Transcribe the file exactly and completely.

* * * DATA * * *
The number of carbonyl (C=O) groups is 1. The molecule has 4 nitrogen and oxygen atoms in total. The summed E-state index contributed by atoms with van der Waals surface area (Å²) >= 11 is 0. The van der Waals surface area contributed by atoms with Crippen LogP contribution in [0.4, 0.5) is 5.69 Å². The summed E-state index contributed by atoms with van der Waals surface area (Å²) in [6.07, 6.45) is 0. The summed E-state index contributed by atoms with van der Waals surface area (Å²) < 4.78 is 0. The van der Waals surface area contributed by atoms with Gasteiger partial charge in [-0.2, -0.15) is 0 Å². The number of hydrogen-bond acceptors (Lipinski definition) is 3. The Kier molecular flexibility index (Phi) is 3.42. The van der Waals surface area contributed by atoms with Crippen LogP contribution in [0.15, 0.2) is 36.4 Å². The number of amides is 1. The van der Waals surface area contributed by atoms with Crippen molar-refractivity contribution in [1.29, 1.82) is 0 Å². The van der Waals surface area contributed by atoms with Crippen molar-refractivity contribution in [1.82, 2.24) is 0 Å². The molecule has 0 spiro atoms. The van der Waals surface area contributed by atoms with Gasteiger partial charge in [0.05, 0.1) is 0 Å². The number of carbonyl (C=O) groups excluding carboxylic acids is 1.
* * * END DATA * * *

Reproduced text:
The number of carbonyl (C=O) groups is 1. The molecule has 4 nitrogen and oxygen atoms in total. The summed E-state index contributed by atoms with van der Waals surface area (Å²) >= 11 is 0. The van der Waals surface area contributed by atoms with Crippen LogP contribution in [0.4, 0.5) is 5.69 Å². The summed E-state index contributed by atoms with van der Waals surface area (Å²) in [6.07, 6.45) is 0. The summed E-state index contributed by atoms with van der Waals surface area (Å²) < 4.78 is 0. The van der Waals surface area contributed by atoms with Gasteiger partial charge in [-0.2, -0.15) is 0 Å². The number of hydrogen-bond acceptors (Lipinski definition) is 3. The Kier molecular flexibility index (Phi) is 3.42. The van der Waals surface area contributed by atoms with Crippen LogP contribution in [0.15, 0.2) is 36.4 Å². The number of amides is 1. The van der Waals surface area contributed by atoms with Crippen molar-refractivity contribution in [1.29, 1.82) is 0 Å². The van der Waals surface area contributed by atoms with Crippen molar-refractivity contribution in [1.82, 2.24) is 0 Å². The molecule has 0 spiro atoms. The van der Waals surface area contributed by atoms with Gasteiger partial charge in [0.05, 0.1) is 0 Å². The number of carbonyl (C=O) groups excluding carboxylic acids is 1.